Most folks know that Chicago has been nicknamed the Windy City. Other aliases that the city has assumed are the Second City and the City That Works. In a famous poem it was referred to as The City With Big Shoulders, and some have been known to celebrate it in song as “That Toddlin’ Town.” But few have heard Chicago labeled the Wicked City, although at times in its history that sobriquet was deservedly applied to America’s Sin Capital of the Midwest. Through various administrations it existed as a wide open town, with prostitution, gambling, bootlegging, drug-dealing, graft and corruption reaching to the highest levels and creating an inviting and fertile environment for the professional criminal.
The writers take us down an avenue of characters, civic accomplishments and crimes whose landmarks are the restaurants, brothels, distilleries and gaming houses belonging to the likes of Giacomo “Big Jim” Colosimo, Giuseppe “Diamond Joe” Esposito (once referred to as the unofficial mayor of Little Italy), the Everly Sisters, Johnny “The Fox” Torrio, “Bloody” Angelo Genna, Dion “Deanie” O’Banion, George “Bugs” Moran, and finally the Big Guy himself, Alphonse “Scarface” Capone. Along the way we pay visits to City Hall where Mayor William Hale “Big Bill” Thompson sits in a back room smoking cigars with some suspicious-looking fellows; we pop in at the mansions of the Fields, the Pullmans, the McCormicks, the Palmers and the Armours to see what well-dressed skeletons lurk inside their plush closets; we spy a young Theodore Dreiser hurrying on his way to work for the Chicago Daily Globe; and stop at the sweat-filled gyms and locker rooms of Jack Dempsey, Harold “Red” Grange and “Shoeless” Joe Jackson for a bit of athletic distraction. As the hour grows late, we sneak into an outfit-owned muggles-smoke-filled speakeasy where the great Louis Armstrong is experimenting on his horn to the delight of writhing revelers drunk on jazz and illicit booze.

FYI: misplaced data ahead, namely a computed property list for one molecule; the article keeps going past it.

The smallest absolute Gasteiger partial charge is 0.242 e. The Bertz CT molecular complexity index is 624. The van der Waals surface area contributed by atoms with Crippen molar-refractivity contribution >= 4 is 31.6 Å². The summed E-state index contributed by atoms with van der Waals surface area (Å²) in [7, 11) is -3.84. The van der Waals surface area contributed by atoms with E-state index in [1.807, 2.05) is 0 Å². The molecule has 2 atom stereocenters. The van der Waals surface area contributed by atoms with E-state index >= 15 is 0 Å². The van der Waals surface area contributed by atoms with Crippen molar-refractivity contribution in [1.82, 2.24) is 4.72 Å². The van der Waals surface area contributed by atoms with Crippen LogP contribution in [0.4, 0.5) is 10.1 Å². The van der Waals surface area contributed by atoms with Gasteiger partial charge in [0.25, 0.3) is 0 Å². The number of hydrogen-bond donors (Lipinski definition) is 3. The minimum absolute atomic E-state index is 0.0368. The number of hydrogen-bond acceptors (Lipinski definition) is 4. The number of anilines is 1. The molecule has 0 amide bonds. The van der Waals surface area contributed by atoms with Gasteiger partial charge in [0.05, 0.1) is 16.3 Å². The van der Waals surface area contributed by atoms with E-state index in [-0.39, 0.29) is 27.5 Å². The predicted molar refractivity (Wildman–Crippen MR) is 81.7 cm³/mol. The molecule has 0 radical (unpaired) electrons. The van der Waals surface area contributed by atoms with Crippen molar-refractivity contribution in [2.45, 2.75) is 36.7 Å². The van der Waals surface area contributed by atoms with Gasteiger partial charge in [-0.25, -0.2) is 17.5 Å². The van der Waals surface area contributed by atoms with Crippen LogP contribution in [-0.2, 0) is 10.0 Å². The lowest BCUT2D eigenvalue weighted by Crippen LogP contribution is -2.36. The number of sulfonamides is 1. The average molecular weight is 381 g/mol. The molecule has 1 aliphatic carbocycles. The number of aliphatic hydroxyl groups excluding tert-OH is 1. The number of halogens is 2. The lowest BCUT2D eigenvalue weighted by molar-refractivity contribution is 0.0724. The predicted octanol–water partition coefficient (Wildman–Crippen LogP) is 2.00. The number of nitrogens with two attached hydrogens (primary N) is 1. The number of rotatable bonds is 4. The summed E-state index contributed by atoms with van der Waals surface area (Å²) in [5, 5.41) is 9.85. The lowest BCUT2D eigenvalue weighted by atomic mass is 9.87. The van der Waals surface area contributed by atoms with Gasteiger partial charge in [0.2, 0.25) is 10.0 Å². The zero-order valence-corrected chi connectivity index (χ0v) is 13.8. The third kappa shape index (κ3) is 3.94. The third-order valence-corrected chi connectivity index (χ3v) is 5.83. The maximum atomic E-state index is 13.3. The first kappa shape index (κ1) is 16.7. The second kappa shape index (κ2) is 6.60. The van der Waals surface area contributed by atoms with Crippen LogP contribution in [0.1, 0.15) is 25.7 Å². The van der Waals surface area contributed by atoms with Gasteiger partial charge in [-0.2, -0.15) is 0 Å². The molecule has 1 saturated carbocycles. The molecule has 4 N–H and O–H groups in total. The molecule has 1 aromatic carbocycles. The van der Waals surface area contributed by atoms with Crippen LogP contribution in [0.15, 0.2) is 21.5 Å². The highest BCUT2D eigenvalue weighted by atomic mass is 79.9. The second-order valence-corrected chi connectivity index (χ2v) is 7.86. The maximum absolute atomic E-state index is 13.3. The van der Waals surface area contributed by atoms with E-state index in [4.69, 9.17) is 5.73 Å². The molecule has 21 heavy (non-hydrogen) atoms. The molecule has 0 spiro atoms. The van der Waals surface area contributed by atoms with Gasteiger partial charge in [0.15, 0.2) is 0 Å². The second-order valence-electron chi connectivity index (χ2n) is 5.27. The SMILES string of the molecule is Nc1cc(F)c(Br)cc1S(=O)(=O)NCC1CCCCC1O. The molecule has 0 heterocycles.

Unfortunately, for each person who found this street to be a road paved with gold, there were others for whom it proved to be the famous Boulevard of Broken Dreams. Witness the tragedy of Louis Henri Sullivan, master architect of the internationally renowned Chicago School and designer of some of the most beautiful edifices in the world, who died destitute and alone in 1924, just as others were reaping the rewards of Chicago’s Prohibition-era potential. It’s been said of late that with the ascension of Michael Jordan to the title of “The Most Famous Chicagoan,” thus dethroning Al Capone, and the recent uneventful and “exemplary” Democratic Convention whose idyllic calm allegedly shed the pesky ‘68 syndrome, Chicago has finally laid to rest the ghosts of its disreputable past. However the slew of recent Federal investigations digging into the phenomenon of “ghosts” on the city payroll (Operation Haunted Hall), avaricious aldermen who take money for the right to illegally dump garbage in their wards (Operation Silver Shovel) and trust-betraying policemen who simultaneously solve crimes while also committing them (Operation Broken Star) prove the old adage that in some places tradition dies hard. Wicked City Chicago is an invaluable guide to the sowing, nurturing and reaping of the seeds of this old tradition. As a venerable sage once said, Chicago by any other name still smells the same.
Paperback: 390 pages